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09/17/2013 04:14 pm ET | Updated Feb 02, 2016

Elton John Vows Russia Performance Will Go On Despite Anti-Gay Law

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With the upcoming release of his new album "The Diving Board" on Sept. 24 and having played his first festival in 43 years, Elton John has opened up in an exclusive interview with The Guardian about his decision to not cancel a performance in Moscow planned for this upcoming December.

John made his decision despite the violently homophobic climate pervading Russia and the safety threats to openly lesbian, gay, bisexual and transgender (LGBT) individuals in the country, both citizens and foreigners.

John stated,

I’ve got to go. And I’ve got to think about what I’m going to say very carefully. There’s two avenues of thought: do you stop everyone going, ban all the artists coming in from Russia? But then you’re really leaving the men and women who are gay and suffering under the anti-gay laws in an isolated situation.

As a gay man, I can’t leave those people on their own without going over there and supporting them. I don’t know what’s going to happen, but I’ve got to go.

Having married his longtime partner David Furnish in 2005 in one of Britain's first same-sex wedding ceremonies, John remains one of the longest-standing openly LGBT performers within the music industry. He is also an outspoken AIDS activist, and the author of Love Is the Cure: On Life, Loss, and the End of AIDS.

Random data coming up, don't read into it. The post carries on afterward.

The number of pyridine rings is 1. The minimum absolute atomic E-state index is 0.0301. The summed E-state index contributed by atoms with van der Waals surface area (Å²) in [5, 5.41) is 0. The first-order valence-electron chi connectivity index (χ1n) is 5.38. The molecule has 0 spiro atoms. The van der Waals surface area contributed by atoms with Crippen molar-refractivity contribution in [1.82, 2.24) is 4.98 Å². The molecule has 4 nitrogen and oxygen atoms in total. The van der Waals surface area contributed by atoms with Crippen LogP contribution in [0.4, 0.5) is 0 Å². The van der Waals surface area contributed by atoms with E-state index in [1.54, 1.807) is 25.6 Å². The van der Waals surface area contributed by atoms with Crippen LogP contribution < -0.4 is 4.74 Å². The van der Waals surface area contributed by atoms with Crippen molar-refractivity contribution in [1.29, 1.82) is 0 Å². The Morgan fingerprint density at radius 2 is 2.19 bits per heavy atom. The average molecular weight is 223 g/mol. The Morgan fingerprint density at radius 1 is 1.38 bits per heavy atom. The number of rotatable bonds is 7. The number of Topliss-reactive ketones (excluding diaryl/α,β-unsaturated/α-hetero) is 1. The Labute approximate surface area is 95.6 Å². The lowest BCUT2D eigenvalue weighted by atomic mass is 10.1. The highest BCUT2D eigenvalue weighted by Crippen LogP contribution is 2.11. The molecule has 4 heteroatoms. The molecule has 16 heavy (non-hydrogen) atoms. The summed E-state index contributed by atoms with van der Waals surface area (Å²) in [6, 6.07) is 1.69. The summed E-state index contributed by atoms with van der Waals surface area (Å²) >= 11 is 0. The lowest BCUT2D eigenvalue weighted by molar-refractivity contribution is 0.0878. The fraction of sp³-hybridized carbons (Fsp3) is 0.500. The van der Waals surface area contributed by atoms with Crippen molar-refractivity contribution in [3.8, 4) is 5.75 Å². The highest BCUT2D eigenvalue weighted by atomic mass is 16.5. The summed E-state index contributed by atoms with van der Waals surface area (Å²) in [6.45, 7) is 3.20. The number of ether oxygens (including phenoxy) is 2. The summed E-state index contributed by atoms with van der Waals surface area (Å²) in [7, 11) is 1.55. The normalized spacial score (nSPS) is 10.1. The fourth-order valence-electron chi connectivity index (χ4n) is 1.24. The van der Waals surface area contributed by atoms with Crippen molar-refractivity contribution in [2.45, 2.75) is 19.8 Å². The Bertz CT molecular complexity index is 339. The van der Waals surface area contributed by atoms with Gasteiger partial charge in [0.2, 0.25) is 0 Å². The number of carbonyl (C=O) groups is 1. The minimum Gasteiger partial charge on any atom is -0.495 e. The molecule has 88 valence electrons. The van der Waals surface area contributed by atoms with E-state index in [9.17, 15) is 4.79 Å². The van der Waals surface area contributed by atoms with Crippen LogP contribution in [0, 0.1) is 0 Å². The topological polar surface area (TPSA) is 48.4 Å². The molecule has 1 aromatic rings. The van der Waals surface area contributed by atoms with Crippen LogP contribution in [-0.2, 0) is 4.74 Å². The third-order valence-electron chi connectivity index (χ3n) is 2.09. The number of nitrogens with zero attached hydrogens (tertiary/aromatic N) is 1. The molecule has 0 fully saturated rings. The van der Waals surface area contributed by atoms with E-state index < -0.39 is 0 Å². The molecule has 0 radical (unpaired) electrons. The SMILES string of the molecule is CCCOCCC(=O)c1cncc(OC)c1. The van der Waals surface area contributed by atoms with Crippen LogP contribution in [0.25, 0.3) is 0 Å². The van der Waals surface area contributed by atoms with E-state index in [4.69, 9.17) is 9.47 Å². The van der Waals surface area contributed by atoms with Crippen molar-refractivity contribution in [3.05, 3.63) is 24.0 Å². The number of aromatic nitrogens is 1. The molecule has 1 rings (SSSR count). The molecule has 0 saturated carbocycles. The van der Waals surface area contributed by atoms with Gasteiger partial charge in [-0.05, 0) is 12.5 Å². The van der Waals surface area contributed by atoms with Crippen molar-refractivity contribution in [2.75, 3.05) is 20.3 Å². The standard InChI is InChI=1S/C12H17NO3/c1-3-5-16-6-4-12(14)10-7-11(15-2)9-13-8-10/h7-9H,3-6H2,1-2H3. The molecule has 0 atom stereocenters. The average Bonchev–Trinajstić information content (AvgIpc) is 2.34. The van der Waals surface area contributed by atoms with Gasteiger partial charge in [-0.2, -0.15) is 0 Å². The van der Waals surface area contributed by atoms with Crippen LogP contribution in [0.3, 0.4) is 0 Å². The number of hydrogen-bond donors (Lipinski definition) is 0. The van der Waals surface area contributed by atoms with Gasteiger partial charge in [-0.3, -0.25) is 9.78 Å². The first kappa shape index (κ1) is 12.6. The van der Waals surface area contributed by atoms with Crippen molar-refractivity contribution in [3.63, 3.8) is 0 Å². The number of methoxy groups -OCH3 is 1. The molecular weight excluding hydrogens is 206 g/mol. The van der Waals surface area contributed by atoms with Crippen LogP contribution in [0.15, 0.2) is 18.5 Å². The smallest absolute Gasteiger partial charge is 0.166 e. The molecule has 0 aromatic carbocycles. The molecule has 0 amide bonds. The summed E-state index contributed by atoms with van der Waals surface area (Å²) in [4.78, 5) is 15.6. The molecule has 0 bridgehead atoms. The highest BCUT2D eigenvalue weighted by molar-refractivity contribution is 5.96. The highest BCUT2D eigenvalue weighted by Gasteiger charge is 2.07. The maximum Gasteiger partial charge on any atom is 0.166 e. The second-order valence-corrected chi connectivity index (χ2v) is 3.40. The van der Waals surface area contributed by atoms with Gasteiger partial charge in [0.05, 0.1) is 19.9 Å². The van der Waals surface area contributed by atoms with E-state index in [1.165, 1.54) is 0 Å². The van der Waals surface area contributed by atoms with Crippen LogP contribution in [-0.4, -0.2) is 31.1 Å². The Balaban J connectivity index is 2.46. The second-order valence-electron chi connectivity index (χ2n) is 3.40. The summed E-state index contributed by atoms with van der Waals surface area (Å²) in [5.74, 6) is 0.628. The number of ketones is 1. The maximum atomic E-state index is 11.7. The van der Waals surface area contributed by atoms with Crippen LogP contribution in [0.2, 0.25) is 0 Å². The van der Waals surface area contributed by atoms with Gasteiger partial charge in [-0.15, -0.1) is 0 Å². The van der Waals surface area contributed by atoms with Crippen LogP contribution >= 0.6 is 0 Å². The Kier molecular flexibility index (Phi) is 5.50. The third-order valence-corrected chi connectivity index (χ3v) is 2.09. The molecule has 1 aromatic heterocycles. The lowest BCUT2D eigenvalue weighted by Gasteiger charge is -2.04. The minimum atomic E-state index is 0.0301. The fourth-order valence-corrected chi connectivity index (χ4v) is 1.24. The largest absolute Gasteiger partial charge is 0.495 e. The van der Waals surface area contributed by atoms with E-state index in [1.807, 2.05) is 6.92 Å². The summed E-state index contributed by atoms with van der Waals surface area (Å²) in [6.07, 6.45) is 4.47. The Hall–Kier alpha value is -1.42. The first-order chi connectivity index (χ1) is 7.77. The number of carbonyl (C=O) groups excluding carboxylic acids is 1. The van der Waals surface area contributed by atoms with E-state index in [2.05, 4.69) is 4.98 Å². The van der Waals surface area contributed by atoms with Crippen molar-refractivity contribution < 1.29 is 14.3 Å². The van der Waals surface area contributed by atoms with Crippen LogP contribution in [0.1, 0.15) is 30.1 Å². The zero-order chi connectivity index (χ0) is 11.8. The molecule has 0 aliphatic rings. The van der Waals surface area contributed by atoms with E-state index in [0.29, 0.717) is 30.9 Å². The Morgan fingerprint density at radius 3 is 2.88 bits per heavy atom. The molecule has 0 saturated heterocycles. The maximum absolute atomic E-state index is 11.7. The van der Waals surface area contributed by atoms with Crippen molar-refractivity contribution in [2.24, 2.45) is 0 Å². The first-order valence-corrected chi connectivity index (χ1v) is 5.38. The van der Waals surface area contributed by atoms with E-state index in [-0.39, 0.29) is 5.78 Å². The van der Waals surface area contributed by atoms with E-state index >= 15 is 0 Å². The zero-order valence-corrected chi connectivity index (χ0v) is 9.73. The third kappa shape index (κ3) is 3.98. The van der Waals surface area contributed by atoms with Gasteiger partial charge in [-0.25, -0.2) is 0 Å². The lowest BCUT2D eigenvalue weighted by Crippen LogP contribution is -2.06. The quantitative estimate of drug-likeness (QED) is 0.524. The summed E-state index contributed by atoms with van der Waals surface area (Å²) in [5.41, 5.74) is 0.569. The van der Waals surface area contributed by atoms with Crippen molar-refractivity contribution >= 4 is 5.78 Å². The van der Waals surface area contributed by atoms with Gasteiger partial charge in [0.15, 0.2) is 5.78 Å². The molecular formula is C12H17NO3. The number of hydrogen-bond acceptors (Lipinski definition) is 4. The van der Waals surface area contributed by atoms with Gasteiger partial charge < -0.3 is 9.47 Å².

Over the past several months, Russia has experienced international backlash for its blatantly homophobic legislation, including a controversial "gay propaganda law" and a proposed bill that would take away the children of LGBT parents. The institutionalized homophobic climate has inspired citizens to become anti-gay vigilantes, with LGBT people experiencing violent attacks in broad daylight and one woman even claiming that she is "on safari" hunting gays.

With the approaching 2014 Sochi Olympics complicating international sentiment surrounding the issue of Russia's anti-gay culture of fear and violence, prominent Western members of the LGBT community and allies remain divided on the best course of action. Olympic skater Johnny Weir has stated that he is willing to be arrested in Russia and is adamantly opposed to a boycott of the Olympics, while Cher has turned down an opportunity to perform in the former Soviet Union.

Additionally, pop superstars Lady Gaga and Madonna have both been threatened with legal action if the performers ever return to the country.

What do you think about John's decision to not cancel his performance in Moscow?

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